Terrorist Organizations

Featured

Terrorist organizations have long threatened the security, infrastructure, and citizens of nations and communities throughout the world. Since the early 1970s, RAND has explored the structure and activities of terrorist organizations—most recently al Qaeda and its offshoots—to understand their motivations, their recruitment and training methods, and why some are more successful than others.

  • Police officials stand on the sidewalk as cars drive on the road in front of the Pulse night club, following a shooting in Orlando, Florida, June 21, 2016

    Report

    Trends in the Draw of Americans to Foreign Terrorist Organizations from 9/11 to Today

    Dec 18, 2018

    The Islamic State of Iraq and the Levant (ISIL) has been more successful than its predecessor organization, al Qaeda, in drawing Americans to its cause. Americans drawn to ISIL are more likely to be younger, less educated, Caucasian/white or African American/black, and to have been born in the United States.

  • A man and a boy ride a bicycle past a damaged mosque along a deserted street filled with debris in Deir al-Zor, Syria, March 5, 2014

    Report

    ISIL's Negative Economic Impacts on Iraq and Syria

    Sep 13, 2017

    The Islamic State reduced the GDP of cities under its control by 23 percent. The group was able to maintain stable conditions in parts of Mosul and Raqqah, but conditions elsewhere deteriorated under poor governance and an inability to defend its territory from military opposition.

Explore Terrorist Organizations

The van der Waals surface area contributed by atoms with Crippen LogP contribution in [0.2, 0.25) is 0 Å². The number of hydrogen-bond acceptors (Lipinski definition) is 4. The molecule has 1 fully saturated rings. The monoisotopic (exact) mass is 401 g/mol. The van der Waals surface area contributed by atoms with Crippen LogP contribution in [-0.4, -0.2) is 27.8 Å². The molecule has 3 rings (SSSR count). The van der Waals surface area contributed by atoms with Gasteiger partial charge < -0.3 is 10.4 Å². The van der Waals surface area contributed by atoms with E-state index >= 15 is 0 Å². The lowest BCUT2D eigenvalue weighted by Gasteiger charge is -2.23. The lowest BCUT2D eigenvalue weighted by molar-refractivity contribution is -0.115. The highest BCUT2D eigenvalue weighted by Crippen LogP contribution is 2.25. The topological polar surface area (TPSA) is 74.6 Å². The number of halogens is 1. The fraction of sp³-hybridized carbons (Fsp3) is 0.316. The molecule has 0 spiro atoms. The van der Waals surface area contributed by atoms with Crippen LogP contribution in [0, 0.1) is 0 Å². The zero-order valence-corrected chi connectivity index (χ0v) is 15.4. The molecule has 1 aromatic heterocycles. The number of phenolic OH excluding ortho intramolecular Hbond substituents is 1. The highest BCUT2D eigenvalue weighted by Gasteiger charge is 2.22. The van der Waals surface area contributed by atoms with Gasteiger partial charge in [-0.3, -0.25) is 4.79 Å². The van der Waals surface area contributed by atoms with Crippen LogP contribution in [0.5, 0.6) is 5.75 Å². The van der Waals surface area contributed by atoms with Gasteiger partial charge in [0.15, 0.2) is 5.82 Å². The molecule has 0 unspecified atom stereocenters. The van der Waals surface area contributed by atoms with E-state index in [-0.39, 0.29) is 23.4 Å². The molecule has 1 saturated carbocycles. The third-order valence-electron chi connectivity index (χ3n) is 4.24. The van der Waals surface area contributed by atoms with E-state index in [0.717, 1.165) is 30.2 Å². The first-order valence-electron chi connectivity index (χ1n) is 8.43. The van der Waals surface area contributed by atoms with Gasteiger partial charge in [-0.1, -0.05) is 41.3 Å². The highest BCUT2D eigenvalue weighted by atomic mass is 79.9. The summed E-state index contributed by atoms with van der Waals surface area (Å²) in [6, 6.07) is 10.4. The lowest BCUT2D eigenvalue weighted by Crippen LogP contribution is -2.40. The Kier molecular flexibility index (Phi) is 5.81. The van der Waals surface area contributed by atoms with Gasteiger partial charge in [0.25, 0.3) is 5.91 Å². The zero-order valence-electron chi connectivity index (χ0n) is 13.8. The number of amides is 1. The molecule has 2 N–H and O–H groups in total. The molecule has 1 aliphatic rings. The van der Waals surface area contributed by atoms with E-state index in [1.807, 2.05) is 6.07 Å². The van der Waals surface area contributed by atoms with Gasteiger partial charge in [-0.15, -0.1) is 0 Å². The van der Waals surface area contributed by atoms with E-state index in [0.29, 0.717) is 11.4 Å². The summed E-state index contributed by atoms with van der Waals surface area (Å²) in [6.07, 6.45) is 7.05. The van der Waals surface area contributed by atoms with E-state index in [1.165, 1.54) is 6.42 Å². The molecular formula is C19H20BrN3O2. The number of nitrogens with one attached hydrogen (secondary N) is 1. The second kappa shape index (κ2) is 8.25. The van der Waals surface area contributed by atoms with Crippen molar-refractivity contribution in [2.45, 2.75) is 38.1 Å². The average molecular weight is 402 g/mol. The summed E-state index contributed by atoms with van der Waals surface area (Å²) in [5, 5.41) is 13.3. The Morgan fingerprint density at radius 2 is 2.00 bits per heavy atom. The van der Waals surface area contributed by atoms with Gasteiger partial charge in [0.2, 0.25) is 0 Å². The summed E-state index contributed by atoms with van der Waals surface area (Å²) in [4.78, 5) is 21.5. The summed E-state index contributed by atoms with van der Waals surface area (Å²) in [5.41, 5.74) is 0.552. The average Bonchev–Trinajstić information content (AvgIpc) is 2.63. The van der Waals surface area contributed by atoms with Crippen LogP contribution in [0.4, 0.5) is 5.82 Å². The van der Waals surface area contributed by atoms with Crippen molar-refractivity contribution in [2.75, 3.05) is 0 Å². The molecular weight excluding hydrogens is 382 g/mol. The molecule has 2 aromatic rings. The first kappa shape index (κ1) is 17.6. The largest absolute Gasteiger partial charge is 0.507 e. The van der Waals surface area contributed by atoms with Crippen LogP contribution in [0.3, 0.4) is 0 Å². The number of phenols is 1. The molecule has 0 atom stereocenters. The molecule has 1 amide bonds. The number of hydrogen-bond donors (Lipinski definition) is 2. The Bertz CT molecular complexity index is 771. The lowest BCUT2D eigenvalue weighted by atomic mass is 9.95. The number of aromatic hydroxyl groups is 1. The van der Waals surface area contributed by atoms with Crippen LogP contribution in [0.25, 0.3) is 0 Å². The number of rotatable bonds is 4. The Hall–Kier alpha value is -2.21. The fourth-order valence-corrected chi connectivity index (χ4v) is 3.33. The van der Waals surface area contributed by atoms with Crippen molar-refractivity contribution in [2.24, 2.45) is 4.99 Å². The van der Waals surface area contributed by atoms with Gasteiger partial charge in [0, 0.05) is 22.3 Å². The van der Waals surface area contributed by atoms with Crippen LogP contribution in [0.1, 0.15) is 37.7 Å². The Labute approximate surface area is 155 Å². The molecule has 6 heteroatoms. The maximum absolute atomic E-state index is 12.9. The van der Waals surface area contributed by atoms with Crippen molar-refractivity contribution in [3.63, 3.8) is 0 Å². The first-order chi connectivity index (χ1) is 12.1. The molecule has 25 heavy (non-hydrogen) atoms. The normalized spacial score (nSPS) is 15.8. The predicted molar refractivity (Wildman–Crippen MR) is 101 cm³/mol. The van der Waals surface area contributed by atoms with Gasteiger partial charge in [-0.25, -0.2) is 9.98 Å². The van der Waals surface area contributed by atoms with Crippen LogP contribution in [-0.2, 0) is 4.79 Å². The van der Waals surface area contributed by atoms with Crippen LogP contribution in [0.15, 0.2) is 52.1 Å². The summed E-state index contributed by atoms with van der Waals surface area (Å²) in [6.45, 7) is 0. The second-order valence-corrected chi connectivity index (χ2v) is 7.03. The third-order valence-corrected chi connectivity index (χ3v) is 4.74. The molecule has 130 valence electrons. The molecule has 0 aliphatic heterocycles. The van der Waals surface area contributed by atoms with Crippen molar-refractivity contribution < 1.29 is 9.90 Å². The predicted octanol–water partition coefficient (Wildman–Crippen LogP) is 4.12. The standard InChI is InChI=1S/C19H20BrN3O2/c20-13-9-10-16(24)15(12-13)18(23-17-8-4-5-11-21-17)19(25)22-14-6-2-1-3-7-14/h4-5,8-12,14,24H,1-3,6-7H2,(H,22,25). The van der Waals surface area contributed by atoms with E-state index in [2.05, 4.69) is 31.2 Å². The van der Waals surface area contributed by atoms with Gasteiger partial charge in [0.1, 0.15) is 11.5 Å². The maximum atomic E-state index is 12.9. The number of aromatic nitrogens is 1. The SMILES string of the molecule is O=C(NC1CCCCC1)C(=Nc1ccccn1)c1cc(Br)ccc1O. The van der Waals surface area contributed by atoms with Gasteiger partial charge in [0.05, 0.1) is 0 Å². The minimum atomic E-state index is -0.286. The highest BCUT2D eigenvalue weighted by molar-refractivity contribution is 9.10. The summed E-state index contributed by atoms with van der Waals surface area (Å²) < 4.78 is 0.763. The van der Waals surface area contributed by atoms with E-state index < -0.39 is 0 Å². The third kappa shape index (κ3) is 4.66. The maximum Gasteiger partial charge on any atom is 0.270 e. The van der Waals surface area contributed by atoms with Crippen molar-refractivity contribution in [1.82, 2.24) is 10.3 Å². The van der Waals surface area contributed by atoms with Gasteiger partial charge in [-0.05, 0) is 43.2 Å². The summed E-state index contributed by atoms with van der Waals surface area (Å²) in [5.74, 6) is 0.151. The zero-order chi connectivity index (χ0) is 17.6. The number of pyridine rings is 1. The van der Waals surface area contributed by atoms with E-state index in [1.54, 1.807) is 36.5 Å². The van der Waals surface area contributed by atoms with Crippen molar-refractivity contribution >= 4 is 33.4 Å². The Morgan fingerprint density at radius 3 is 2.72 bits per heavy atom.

• Supporters of Lebanon's Hezbollah leader holding pictures of Iran's supreme leader Ayatollah Ali Khamenei in Beirut, Lebanon, October 11, 2016, photo by Aziz Taher/Reuters

    Commentary

    Iran's Network of Fighters in the Middle East Aren't Always Loyal to Iran

    Iran's nonstate partners are emerging as central players in the escalating tensions between Washington and Tehran, and may be a driver of further escalation. But how involved is Iran with these proxy groups?

    May 21, 2019

  • Damaged artifacts inside the museum of the historic city of Palmyra, Syria, March 27, 2016, photo by SANA/Reuters

    Commentary

    We're Just Beginning to Grasp the Toll of the Islamic State's Archaeological Looting in Syria

    During the Islamic State's rise, looted artifacts were said to be a significant source of income for the group. But no one had identified the value, using empirical data and systematic calculations, of the artifacts that were known to exist in Syria's archaeological sites. Until now.

    May 15, 2019

  • Security personnel stand guard in front of St. Anthony's Shrine, days after a string of suicide bomb attacks across the island on Easter Sunday, in Colombo, Sri Lanka, April 29, 2019, photo by Danish Siddiqui/Reuters

    Commentary

    Sri Lanka's Easter Attacks: Dismantling Myths to Prevent the Next Attack